I'm a novelist, not a short-story writer, for a reason. I was born in 1971--although, as Douglas Adams rightly observed, time is relative. I've been writing since I was four--if a short sci-fi story about a robot, with stick-figure illustrations--counts, and I published my first short story, called "The Computer Conspiracy", in Scholastic magazine when I was in middle school. Wrote my first novel-length manuscript (you don't want to see it) that same year, and began my first novel of any worth my senior year of high school, and finished it in my freshman year of college. I spent a lot of time in school, eventually earning a Master's degree in English lit and an M.F.A. in Fiction Writing (from Auburn University and U. of South Carolina, respectively). In those years, I gathered up a few more publication credits--all for my poetry--in various magazines and an anthology from Citadel Press called "The Pagan's Muse." I've also taught English composition and grammar at the college level since 2003. My goal, ultimately, though, was to become a published novelist. In February, I self-published my sci-fi novel "Eternity" through Amazon/CreateSpace (it's going to be reissued eventually through PDMI, but is still available through Amazon right now), and later that month, submitted my most recent novel, "Annah", to Tc McKinney and had it accepted for publication--making that dream come true, and providing the reason I'm here writing this. I'm also on the editorial team here at PDMI, and happy to be among this wonderful community of people who love words, stories and books and want to write the books that they--and others--will delight in reading. I'll be glad to help in any way I can. Things you'll be seeing by me from PDMI soonish: "Annah", my vampire novel "Dark Road to Paradise", and my YA sci-fi novel "Eternity." Current project: "Annah's Exile", the sequel to. Well, you know. See, told you I didn't write short stories. ;) Glad to be here.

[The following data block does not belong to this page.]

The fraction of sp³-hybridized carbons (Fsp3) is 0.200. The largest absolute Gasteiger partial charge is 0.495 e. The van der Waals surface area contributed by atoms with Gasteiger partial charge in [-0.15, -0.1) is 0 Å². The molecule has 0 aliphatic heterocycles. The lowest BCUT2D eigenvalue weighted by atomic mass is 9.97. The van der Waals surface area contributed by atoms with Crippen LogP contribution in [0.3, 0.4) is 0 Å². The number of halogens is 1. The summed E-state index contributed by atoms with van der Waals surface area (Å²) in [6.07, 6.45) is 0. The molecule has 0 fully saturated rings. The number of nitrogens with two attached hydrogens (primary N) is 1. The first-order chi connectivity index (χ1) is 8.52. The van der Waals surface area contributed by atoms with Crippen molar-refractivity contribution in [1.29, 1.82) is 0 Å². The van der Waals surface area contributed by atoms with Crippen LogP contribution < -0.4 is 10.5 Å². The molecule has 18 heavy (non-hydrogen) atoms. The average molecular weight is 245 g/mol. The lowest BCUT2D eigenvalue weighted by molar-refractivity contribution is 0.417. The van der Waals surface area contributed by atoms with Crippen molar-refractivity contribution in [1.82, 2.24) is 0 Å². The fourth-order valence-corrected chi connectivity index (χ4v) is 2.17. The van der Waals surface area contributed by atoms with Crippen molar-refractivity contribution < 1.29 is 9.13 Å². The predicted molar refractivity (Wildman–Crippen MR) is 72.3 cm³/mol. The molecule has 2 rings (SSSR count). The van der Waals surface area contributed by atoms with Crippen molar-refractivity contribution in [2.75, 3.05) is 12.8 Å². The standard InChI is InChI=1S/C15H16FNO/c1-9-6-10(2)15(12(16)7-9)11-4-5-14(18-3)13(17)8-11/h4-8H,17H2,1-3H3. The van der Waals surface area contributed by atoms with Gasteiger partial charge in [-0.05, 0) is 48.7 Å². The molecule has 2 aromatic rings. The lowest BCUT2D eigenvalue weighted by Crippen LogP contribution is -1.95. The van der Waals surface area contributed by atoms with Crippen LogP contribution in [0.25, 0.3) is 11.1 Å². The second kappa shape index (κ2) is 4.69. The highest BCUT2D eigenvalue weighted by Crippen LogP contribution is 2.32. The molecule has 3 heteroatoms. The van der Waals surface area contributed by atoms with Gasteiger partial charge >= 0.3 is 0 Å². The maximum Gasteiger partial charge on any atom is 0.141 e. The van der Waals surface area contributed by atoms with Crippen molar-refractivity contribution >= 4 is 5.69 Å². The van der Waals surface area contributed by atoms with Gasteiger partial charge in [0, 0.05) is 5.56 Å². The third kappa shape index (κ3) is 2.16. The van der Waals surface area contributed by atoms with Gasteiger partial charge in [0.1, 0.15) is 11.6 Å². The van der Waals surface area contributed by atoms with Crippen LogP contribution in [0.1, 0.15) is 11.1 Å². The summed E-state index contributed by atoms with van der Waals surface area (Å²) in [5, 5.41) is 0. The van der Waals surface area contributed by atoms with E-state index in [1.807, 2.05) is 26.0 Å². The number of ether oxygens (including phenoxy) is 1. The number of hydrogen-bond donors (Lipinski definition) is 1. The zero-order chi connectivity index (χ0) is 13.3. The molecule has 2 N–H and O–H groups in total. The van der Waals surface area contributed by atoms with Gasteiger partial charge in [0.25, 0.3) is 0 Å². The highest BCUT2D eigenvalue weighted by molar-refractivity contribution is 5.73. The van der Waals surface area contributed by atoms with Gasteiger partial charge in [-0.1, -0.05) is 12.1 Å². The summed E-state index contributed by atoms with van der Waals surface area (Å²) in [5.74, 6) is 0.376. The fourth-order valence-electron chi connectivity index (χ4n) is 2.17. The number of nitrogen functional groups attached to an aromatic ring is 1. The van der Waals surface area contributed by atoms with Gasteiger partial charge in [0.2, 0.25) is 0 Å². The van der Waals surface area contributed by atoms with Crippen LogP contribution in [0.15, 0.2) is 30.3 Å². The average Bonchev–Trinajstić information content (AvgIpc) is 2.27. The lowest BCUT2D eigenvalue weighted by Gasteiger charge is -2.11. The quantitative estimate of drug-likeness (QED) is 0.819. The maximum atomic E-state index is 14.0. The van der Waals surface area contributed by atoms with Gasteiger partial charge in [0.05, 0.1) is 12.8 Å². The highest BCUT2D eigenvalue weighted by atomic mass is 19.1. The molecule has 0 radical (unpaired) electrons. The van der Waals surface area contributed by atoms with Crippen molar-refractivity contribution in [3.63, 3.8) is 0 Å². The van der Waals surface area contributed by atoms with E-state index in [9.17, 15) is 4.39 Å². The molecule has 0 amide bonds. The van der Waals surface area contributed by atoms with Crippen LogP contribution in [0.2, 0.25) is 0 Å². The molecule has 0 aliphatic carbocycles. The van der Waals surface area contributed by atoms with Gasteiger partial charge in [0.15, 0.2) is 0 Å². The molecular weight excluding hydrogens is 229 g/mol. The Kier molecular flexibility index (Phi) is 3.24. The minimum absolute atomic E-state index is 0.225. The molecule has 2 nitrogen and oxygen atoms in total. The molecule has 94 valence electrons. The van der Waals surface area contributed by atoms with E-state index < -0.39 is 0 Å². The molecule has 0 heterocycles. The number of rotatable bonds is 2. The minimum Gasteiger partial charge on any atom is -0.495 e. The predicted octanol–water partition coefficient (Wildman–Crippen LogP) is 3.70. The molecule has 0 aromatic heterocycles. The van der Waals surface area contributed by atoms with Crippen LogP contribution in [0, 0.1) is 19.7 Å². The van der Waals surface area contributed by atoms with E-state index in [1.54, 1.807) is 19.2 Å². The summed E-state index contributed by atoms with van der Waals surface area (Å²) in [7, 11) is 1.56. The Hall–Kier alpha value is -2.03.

Where to find Clay Gilbert online
Dark Road to Paradise
by Clay Gilbert
“Will you come travel with me? Shall we stick by each other as long as we live?” They are lines from the poet Walt Whitman, but for Cassie Edwards, they become something different entirely. Spoken to her by the man she loves, Martin Cabot—who is also one of the Night-Kind—what humanity calls vampires—the words frame a choice between certain death and eternal life.